Sir Isaac Pitman of Wiltshire, England, invented the Pitman shorthand system in 1837 when he was 24. He was an English teacher and saw the difficulties caused by the peculiarities of English spelling. He initially called his system ‘Sound-hand‘ because it is a phonetic system not based on spelling at all.
He gave similar sounds similar strokes, only differing in their thickness ~ for example, ‘v’ and ‘f’ are the same curved stroke but ‘v’ is heavier. Vowel sounds are represented by dots, dashes and other symbols, but an advanced writer can omit them altogether.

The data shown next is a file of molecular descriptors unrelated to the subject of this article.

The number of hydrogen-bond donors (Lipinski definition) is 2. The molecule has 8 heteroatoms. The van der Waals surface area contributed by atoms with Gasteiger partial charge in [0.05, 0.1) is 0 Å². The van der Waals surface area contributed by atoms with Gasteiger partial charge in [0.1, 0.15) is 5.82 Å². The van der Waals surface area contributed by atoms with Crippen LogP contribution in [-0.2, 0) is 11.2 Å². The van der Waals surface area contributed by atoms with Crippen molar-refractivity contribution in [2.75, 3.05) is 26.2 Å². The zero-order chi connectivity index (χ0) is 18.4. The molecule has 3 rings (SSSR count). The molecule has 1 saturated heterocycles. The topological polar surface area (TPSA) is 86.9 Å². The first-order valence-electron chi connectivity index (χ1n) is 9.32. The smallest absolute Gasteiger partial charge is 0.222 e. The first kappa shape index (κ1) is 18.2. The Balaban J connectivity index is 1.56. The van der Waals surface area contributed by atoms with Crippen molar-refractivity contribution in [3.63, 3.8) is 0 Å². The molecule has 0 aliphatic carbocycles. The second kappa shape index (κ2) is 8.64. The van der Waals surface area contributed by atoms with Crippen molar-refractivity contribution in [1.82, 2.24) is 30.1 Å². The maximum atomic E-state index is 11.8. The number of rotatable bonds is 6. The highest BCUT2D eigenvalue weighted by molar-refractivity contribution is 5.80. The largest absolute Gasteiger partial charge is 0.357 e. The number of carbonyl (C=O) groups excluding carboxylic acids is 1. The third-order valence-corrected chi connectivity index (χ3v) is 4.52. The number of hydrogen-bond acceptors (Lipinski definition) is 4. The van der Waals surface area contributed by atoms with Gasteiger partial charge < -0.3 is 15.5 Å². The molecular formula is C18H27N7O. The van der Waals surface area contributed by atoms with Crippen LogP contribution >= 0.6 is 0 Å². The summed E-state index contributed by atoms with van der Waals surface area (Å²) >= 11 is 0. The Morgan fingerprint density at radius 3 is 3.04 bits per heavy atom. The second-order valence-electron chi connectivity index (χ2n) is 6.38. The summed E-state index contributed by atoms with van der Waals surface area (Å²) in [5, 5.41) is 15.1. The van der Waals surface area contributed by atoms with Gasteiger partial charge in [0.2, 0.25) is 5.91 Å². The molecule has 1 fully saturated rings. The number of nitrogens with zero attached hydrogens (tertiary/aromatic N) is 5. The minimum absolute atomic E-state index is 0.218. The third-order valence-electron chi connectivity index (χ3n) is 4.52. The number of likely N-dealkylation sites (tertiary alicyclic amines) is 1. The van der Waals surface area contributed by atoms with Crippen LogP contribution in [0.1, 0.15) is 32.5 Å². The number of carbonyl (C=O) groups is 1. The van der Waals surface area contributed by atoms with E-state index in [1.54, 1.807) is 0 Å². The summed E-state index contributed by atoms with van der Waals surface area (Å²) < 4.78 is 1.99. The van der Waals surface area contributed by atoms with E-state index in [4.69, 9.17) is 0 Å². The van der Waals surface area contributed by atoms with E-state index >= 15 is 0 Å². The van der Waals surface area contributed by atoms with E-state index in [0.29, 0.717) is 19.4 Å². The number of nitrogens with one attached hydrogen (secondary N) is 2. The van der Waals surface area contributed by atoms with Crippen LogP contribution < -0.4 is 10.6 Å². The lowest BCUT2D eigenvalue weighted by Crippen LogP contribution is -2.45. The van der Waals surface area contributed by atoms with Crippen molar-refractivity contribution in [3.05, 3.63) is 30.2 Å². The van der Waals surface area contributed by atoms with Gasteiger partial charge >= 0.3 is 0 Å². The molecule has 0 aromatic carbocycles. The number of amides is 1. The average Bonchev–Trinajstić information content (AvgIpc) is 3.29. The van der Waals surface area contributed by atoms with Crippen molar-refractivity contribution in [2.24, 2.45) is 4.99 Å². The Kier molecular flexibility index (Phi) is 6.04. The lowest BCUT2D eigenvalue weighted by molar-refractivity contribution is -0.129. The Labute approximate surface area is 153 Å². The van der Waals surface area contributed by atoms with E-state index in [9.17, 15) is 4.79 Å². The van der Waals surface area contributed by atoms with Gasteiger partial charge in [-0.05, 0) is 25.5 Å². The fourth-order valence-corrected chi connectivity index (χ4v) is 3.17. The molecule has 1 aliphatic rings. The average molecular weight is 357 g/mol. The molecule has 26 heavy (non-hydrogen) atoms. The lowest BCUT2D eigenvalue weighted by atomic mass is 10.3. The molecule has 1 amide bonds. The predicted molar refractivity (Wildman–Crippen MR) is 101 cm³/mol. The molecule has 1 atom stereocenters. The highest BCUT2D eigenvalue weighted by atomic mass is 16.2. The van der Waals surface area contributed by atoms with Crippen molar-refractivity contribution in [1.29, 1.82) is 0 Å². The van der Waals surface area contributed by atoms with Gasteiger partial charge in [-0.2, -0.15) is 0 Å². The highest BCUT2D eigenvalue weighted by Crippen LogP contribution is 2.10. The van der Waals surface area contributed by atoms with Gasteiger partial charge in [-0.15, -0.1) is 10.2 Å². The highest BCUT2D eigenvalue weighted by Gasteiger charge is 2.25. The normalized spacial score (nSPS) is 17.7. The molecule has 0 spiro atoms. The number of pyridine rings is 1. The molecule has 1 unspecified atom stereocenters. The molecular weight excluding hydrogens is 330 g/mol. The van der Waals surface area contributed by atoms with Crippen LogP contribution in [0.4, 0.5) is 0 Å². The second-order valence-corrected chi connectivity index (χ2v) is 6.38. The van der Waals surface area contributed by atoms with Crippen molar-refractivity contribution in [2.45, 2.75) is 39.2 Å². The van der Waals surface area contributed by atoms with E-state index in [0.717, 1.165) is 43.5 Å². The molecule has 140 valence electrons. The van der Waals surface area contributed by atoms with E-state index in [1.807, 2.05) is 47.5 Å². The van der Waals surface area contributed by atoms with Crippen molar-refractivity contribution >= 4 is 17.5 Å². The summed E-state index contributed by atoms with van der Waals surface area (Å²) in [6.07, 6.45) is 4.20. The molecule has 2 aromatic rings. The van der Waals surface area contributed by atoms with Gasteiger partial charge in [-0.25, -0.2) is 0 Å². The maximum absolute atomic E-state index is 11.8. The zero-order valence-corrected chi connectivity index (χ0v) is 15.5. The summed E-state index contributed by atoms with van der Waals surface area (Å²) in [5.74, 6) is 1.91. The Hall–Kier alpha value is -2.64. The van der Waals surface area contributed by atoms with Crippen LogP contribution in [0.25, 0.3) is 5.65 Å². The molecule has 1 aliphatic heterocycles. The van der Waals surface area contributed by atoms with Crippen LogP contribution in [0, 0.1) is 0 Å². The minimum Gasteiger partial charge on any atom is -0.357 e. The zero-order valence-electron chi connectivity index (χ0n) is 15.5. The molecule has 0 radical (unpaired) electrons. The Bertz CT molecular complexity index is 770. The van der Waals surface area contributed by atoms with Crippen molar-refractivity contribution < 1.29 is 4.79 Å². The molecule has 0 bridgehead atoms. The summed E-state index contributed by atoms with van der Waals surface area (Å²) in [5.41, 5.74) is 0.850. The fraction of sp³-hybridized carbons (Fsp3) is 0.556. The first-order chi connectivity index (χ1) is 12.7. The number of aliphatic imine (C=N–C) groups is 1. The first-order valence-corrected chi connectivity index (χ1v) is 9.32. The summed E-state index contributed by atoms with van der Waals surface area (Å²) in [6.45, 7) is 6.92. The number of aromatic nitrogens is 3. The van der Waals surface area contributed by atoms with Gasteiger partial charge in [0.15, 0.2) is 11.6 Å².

This invention helped people such as secretaries and reporters to write quickly, at speeds of 120 words per minute or more, without needing to think about spelling (and then decipher it later!). Pitman shorthand became the most widely used shorthand method in the world in the 1900s, but it has now been superseded by recording devices, as well as newer shorthand systems.